1 min read

As I’ve written about many times, there is no greater pleasure and challenge than having full control over your own time on a day-to-day basis.

Some challenges are obvious: the pure discipline of getting out of bed, getting into work mode, and being productive – things that aren’t just replying to emails. The stuff of Steven Pressfield’s work on “Turning Pro.”

But there is another challenge that’s more insidious and hard to identify and overcome: the balance between creation and consumption.

I love to read, I love to look at the work of other people I admire, and I love to try and deconstruct or reverse-engineer the processes of other people doing work I aspire to. The problem is, there is an endless amount of that information to consume and try and deconstruct.

I think in the past week alone, I’ve joined a half dozen email lists all with their own free giveaways and introductory webinars, on and on. I’ve started reading two books and found a couple new podcasts I’m interested in.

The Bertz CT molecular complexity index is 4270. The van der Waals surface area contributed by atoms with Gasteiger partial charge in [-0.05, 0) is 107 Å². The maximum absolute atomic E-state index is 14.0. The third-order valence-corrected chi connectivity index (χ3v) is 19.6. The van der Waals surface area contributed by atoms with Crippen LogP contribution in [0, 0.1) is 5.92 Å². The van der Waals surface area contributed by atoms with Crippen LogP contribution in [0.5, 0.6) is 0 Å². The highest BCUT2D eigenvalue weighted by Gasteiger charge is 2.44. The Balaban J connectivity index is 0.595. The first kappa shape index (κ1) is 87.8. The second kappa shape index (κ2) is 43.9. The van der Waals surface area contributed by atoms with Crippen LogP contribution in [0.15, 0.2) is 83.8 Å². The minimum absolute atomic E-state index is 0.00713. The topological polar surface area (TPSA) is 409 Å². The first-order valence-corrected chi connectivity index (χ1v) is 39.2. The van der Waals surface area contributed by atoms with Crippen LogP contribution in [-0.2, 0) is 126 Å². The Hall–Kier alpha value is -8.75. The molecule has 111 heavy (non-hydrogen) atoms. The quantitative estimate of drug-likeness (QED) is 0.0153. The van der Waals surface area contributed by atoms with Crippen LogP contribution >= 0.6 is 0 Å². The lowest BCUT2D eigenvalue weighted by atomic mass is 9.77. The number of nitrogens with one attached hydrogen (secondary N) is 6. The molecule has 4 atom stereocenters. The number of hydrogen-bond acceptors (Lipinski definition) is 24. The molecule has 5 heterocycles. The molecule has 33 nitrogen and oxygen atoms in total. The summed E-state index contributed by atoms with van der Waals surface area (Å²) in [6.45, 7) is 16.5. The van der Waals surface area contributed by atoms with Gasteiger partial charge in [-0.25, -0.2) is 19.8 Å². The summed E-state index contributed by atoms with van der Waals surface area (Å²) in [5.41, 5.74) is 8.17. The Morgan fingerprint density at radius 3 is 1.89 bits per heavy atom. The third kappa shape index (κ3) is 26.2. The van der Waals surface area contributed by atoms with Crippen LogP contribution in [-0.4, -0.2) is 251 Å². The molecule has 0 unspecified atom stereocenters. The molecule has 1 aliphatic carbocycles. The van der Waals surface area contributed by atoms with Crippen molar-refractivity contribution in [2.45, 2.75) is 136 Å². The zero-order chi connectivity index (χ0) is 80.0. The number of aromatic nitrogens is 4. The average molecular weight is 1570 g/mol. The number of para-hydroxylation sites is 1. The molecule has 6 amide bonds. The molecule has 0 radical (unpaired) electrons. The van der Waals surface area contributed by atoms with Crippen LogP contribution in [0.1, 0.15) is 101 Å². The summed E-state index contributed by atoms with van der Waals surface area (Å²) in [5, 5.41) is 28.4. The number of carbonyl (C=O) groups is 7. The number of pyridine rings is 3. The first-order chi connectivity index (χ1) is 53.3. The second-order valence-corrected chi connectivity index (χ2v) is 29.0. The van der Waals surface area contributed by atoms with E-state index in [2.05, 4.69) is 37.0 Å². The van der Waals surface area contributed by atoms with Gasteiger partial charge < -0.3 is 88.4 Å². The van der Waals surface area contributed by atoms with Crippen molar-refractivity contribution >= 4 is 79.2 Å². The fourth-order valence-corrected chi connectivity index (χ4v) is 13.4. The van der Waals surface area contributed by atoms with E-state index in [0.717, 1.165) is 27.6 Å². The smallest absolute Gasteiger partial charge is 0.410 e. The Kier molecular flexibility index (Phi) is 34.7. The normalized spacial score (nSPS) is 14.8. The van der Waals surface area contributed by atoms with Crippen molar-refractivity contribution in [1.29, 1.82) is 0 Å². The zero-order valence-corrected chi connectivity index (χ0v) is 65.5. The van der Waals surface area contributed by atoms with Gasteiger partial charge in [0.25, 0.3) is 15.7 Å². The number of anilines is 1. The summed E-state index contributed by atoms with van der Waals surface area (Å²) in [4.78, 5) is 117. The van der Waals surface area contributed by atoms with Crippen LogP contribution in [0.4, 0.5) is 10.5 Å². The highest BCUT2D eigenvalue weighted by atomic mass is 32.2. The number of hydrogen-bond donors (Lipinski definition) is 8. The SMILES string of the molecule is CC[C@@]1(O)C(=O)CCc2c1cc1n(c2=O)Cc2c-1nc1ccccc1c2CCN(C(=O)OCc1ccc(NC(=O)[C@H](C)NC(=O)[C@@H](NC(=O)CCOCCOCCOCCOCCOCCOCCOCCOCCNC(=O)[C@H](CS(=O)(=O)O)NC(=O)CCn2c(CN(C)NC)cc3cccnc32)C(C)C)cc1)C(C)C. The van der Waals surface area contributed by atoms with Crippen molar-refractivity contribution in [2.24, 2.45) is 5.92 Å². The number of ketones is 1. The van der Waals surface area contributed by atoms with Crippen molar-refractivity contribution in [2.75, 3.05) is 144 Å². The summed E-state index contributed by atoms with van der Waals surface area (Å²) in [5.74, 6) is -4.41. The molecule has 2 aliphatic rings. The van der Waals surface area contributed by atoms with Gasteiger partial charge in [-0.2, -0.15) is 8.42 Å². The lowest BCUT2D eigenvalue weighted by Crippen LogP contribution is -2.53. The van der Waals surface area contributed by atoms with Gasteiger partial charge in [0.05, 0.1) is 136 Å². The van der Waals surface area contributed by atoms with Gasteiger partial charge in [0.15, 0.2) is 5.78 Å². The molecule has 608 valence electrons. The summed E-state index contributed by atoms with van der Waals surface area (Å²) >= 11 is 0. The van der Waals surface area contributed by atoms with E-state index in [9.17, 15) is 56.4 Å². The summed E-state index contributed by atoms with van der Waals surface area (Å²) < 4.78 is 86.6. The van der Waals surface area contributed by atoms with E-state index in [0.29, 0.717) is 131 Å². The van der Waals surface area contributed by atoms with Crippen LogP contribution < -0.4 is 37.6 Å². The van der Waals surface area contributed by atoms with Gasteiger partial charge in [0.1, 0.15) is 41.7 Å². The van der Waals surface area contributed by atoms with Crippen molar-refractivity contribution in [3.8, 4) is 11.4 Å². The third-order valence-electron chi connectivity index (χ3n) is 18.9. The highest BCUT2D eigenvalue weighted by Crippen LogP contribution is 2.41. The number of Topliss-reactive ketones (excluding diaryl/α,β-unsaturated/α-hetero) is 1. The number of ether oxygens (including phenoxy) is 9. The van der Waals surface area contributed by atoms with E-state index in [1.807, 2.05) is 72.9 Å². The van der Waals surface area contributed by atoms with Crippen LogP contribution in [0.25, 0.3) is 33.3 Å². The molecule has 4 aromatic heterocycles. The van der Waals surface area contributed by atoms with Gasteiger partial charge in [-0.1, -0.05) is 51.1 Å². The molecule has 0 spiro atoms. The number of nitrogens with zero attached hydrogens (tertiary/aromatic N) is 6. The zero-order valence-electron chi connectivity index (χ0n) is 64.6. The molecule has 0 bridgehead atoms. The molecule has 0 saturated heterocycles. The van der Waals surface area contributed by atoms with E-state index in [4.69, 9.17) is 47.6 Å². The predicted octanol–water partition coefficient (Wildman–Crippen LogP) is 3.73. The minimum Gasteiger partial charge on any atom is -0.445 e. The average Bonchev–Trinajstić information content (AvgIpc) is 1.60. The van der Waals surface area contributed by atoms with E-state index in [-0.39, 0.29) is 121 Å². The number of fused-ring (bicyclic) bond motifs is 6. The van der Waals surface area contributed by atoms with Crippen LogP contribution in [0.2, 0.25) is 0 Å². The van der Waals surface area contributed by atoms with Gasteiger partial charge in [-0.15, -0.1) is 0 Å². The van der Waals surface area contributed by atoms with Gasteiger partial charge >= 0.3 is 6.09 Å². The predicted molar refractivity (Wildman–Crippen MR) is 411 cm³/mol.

And they all offer incredibly useful and helpful information. But without protecting time for creation, it’s impossible to put any of it to use.

This is once again where I find it imperative to set daily goals and plan daily tasks. Assigning certain tasks to yourself that you don’t negotiate with yourself to get out of. You have to take the role of parent or teacher with yourself: If you do your homework, you can watch TV.

It’s easy for consumption to slowly take over your whole day. If you find yourself reading another article, scrolling another feed, listening to another podcast, or watching another video – ask yourself: have I spent enough time creating today?